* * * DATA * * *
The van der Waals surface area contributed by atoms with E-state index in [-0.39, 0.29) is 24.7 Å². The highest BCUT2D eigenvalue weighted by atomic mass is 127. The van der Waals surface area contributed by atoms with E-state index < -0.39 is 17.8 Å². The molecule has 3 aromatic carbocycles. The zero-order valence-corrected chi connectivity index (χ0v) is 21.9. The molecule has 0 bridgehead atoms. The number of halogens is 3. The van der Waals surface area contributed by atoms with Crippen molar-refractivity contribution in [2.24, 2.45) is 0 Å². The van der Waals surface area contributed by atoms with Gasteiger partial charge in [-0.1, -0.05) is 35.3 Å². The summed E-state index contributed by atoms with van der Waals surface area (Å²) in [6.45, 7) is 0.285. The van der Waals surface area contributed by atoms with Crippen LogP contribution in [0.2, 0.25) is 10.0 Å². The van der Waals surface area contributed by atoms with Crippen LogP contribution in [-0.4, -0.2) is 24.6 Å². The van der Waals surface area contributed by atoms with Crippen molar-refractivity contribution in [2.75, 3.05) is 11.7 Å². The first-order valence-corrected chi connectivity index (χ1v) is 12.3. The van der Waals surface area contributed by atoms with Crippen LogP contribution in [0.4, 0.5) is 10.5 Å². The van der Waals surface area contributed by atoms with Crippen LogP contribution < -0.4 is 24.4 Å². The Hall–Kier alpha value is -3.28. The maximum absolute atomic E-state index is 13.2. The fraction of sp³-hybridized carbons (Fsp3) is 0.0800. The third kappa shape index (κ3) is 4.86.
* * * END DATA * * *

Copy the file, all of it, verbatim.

The van der Waals surface area contributed by atoms with E-state index in [-0.39, 0.29) is 24.7 Å². The highest BCUT2D eigenvalue weighted by atomic mass is 127. The van der Waals surface area contributed by atoms with E-state index < -0.39 is 17.8 Å². The molecule has 3 aromatic carbocycles. The zero-order valence-corrected chi connectivity index (χ0v) is 21.9. The molecule has 0 bridgehead atoms. The number of halogens is 3. The van der Waals surface area contributed by atoms with Crippen molar-refractivity contribution in [2.24, 2.45) is 0 Å². The van der Waals surface area contributed by atoms with Gasteiger partial charge in [-0.1, -0.05) is 35.3 Å². The summed E-state index contributed by atoms with van der Waals surface area (Å²) in [6.45, 7) is 0.285. The van der Waals surface area contributed by atoms with Crippen LogP contribution in [0.2, 0.25) is 10.0 Å². The van der Waals surface area contributed by atoms with Crippen LogP contribution in [-0.4, -0.2) is 24.6 Å². The van der Waals surface area contributed by atoms with Crippen molar-refractivity contribution in [2.75, 3.05) is 11.7 Å². The first-order valence-corrected chi connectivity index (χ1v) is 12.3. The van der Waals surface area contributed by atoms with Crippen LogP contribution in [0.4, 0.5) is 10.5 Å². The van der Waals surface area contributed by atoms with Crippen LogP contribution < -0.4 is 24.4 Å². The Hall–Kier alpha value is -3.28. The maximum absolute atomic E-state index is 13.2. The fraction of sp³-hybridized carbons (Fsp3) is 0.0800. The third kappa shape index (κ3) is 4.86.